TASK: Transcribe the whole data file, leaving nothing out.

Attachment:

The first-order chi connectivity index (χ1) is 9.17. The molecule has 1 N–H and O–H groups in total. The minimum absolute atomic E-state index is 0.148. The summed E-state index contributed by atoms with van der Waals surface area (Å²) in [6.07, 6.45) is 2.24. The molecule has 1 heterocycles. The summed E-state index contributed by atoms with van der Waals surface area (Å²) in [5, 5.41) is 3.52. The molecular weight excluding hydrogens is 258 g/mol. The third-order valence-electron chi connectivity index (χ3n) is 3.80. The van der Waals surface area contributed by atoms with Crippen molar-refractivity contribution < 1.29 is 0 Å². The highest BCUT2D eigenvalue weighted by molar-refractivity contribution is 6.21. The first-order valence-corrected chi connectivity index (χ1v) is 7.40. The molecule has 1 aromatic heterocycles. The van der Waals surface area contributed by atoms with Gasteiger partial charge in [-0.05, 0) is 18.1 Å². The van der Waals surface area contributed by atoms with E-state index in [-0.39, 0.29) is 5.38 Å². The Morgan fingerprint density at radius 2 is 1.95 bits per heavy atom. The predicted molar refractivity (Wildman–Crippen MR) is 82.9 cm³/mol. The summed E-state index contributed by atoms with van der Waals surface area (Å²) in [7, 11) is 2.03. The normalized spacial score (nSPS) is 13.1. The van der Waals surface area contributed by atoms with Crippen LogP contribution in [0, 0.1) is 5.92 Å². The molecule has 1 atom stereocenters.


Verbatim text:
The first-order chi connectivity index (χ1) is 9.17. The molecule has 1 N–H and O–H groups in total. The minimum absolute atomic E-state index is 0.148. The summed E-state index contributed by atoms with van der Waals surface area (Å²) in [6.07, 6.45) is 2.24. The molecule has 1 heterocycles. The summed E-state index contributed by atoms with van der Waals surface area (Å²) in [5, 5.41) is 3.52. The molecular weight excluding hydrogens is 258 g/mol. The third-order valence-electron chi connectivity index (χ3n) is 3.80. The van der Waals surface area contributed by atoms with Crippen molar-refractivity contribution < 1.29 is 0 Å². The highest BCUT2D eigenvalue weighted by molar-refractivity contribution is 6.21. The first-order valence-corrected chi connectivity index (χ1v) is 7.40. The molecule has 1 aromatic heterocycles. The van der Waals surface area contributed by atoms with Gasteiger partial charge in [-0.05, 0) is 18.1 Å². The van der Waals surface area contributed by atoms with E-state index in [-0.39, 0.29) is 5.38 Å². The Morgan fingerprint density at radius 2 is 1.95 bits per heavy atom. The predicted molar refractivity (Wildman–Crippen MR) is 82.9 cm³/mol. The summed E-state index contributed by atoms with van der Waals surface area (Å²) in [7, 11) is 2.03. The normalized spacial score (nSPS) is 13.1. The van der Waals surface area contributed by atoms with Crippen LogP contribution in [0, 0.1) is 5.92 Å². The molecule has 1 atom stereocenters.